Saturday, March 31, 2007

Pelosi in Syria

The right-wing uproar about Pelosi visiting Syria sure is strange, especially considering that a Republican delegation has just been visiting Syria as well.

And these types of responses are mind-bogglingly deranged:
She's off to meet with Dictator Assad of Syria.

That pretty much sums up the Dems these days, doesn't it? Go make deals with our enemies and diss our friends. You can't invent these people.

God forbid that our foreign policy should involve visiting people with whom we have differences, and that we should invest any time in talking. These folks of Ledeen's ilk really have no idea how to govern.

Friday, March 30, 2007

Pittsburgh

I think the Derb might have hired Andy Rooney as his ghost-writer.

Incidentally, I think I stayed in the same hotel where he is. I was in Pittsburgh for the first time last Fall, and was staying directly across the river from the baseball stadium, where the Mets and Pirates were playing. My view was astounding, such that I could look right into the stadium.

Contra Derb, I loved that their bridges were named after people like Warhol, Carson and Clemente.

Goldberg and Chait

There are a lot of problems with this post and The Editors dissect it with more wit and thoroughness than I can muster at the moment, but I do want to take issue with one thing in particular:
The liberals treat the hard leftist icons — say Saul Alinsky — reverentially and with warm nostalgia. They welcome former radicals into the ranks of respectable liberalism with open arms, very rarely offering a hint of concern that they once cheered the Black Panthers or some such.

The problem is that the entire cornerstone of the neoconservative movement is a contingent of former Trotskyists who have been embraced by the greater conservative movement (though the embrace seems to be weakening quickly). Not only were figures such as Burnham and Kristol radicals in a past life, they became radicals in a new life - espousing a new kind of 'permanent revolution' on the international scale. Now, I'm all for giving people a chance to renounce their past if their past was indeed an unsavoury one, but it's worth pointing out that the original neoconservatives never renounced their radicalism.

And if you want to try to taint an entire movement by pointing out its worst members, as Goldberg is trying to do to liberalism, you could counter by questioning why mainstream conservatives treat Limbaugh, Coulter and Malkin as serious thinkers who deserve to be listened to.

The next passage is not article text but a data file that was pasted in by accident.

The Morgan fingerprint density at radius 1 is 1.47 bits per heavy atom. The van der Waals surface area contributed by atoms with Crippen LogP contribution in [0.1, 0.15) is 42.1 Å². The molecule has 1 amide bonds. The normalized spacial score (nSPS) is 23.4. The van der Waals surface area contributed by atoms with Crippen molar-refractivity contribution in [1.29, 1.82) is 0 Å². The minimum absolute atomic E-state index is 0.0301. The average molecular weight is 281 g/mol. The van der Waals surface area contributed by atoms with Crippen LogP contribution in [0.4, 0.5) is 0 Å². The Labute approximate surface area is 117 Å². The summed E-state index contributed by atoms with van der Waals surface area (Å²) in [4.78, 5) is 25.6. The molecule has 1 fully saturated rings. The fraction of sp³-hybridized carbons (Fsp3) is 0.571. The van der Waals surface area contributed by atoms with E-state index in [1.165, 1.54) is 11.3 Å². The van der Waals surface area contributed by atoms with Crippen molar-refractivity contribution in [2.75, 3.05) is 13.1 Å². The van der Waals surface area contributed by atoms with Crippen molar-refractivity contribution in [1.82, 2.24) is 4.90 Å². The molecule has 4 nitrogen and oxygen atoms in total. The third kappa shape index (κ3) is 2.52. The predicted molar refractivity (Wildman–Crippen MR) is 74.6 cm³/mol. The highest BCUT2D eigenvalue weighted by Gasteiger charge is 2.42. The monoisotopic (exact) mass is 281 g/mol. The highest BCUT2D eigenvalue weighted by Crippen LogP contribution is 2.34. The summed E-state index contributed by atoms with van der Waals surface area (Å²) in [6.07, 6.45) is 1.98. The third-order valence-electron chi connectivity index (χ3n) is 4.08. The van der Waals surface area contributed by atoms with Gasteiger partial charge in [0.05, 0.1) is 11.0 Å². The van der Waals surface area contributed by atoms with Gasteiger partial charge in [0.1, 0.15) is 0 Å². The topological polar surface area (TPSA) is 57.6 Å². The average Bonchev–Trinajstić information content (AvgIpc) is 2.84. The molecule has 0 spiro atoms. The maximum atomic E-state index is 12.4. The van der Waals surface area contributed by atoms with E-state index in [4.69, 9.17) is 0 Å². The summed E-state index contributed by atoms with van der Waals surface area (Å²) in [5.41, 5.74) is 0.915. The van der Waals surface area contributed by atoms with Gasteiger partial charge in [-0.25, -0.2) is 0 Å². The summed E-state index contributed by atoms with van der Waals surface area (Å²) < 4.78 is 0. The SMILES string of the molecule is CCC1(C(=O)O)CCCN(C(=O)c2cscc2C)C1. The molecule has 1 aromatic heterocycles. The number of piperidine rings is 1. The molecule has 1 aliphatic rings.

Saturday, March 24, 2007

Gonzales Lied

It's now clear that Alberto Gonzales lied about his involvement in discussions to remove US attorneys. The guy has got to go. He has no credibility.

Friday, March 23, 2007

Thursday, March 22, 2007

Letter from America

Episcopal Statement on Homosexuality

Very cool:
After a five-day meeting in Texas, the US bishops said: "We proclaim a gospel that welcomes diversity of thought and encourages free and open theological debate as a way of seeking God's truth. If that means others reject us and communion with us, as some have already done, we must with great regret and sorrow accept their decision."

Tuesday, March 20, 2007

AG

If you have some time and want to help TPM comb through the document dump, head here.

Monday, March 19, 2007

McCain

This is interesting. On the one hand, it seems that McCain has sold his soul to win the nomination (a seemingly fruitless endeavour) and will say anything to please the Republican religious base. On the other hand, he's snubbed two of the most powerful conservative groups in the past weeks. What is the rhyme or reason for when he decides to be a pragmatist and when he decides to stand up for what he thinks is right?

Sunday, March 18, 2007

Friday, March 16, 2007

Jonah's "Liberal Fascism" Tome

From Roger Ailes:
It's taking longer than expected for Jonah Goldberg's ghostwriter to finish his long awaited worstseller, I Heart Hitler: Without You, Adolf, I'm Nothing. Back in 2003, the Pantload's publisher was promising a 2005 release date. As 2005 passed, Goldberg promised a March 2007 release date, and then a September 11, 2007 (!) release date.